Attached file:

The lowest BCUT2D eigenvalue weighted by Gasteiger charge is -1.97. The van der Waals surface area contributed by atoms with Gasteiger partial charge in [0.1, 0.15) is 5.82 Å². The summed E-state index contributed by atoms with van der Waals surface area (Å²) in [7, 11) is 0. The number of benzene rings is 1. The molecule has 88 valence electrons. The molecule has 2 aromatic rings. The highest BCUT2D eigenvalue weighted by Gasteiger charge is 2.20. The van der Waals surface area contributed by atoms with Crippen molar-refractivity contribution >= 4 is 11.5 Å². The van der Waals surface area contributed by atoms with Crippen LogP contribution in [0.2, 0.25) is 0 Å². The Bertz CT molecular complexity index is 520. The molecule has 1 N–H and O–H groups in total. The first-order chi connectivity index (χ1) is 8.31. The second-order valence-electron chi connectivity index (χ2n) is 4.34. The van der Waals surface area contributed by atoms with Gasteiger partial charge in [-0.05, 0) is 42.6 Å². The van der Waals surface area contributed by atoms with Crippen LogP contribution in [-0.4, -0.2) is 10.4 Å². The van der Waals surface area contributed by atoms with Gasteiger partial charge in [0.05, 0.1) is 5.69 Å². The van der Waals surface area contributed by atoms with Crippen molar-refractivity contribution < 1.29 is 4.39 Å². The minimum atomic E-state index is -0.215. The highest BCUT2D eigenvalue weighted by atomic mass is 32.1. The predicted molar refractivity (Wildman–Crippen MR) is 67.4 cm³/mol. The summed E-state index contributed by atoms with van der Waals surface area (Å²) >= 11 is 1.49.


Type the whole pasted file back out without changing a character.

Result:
The lowest BCUT2D eigenvalue weighted by Gasteiger charge is -1.97. The van der Waals surface area contributed by atoms with Gasteiger partial charge in [0.1, 0.15) is 5.82 Å². The summed E-state index contributed by atoms with van der Waals surface area (Å²) in [7, 11) is 0. The number of benzene rings is 1. The molecule has 88 valence electrons. The molecule has 2 aromatic rings. The highest BCUT2D eigenvalue weighted by Gasteiger charge is 2.20. The van der Waals surface area contributed by atoms with Crippen molar-refractivity contribution >= 4 is 11.5 Å². The van der Waals surface area contributed by atoms with Crippen LogP contribution in [0.2, 0.25) is 0 Å². The Bertz CT molecular complexity index is 520. The molecule has 1 N–H and O–H groups in total. The first-order chi connectivity index (χ1) is 8.31. The second-order valence-electron chi connectivity index (χ2n) is 4.34. The van der Waals surface area contributed by atoms with Gasteiger partial charge in [-0.05, 0) is 42.6 Å². The van der Waals surface area contributed by atoms with Crippen LogP contribution in [-0.4, -0.2) is 10.4 Å². The van der Waals surface area contributed by atoms with Gasteiger partial charge in [0.05, 0.1) is 5.69 Å². The van der Waals surface area contributed by atoms with Crippen molar-refractivity contribution < 1.29 is 4.39 Å². The minimum atomic E-state index is -0.215. The highest BCUT2D eigenvalue weighted by atomic mass is 32.1. The predicted molar refractivity (Wildman–Crippen MR) is 67.4 cm³/mol. The summed E-state index contributed by atoms with van der Waals surface area (Å²) >= 11 is 1.49.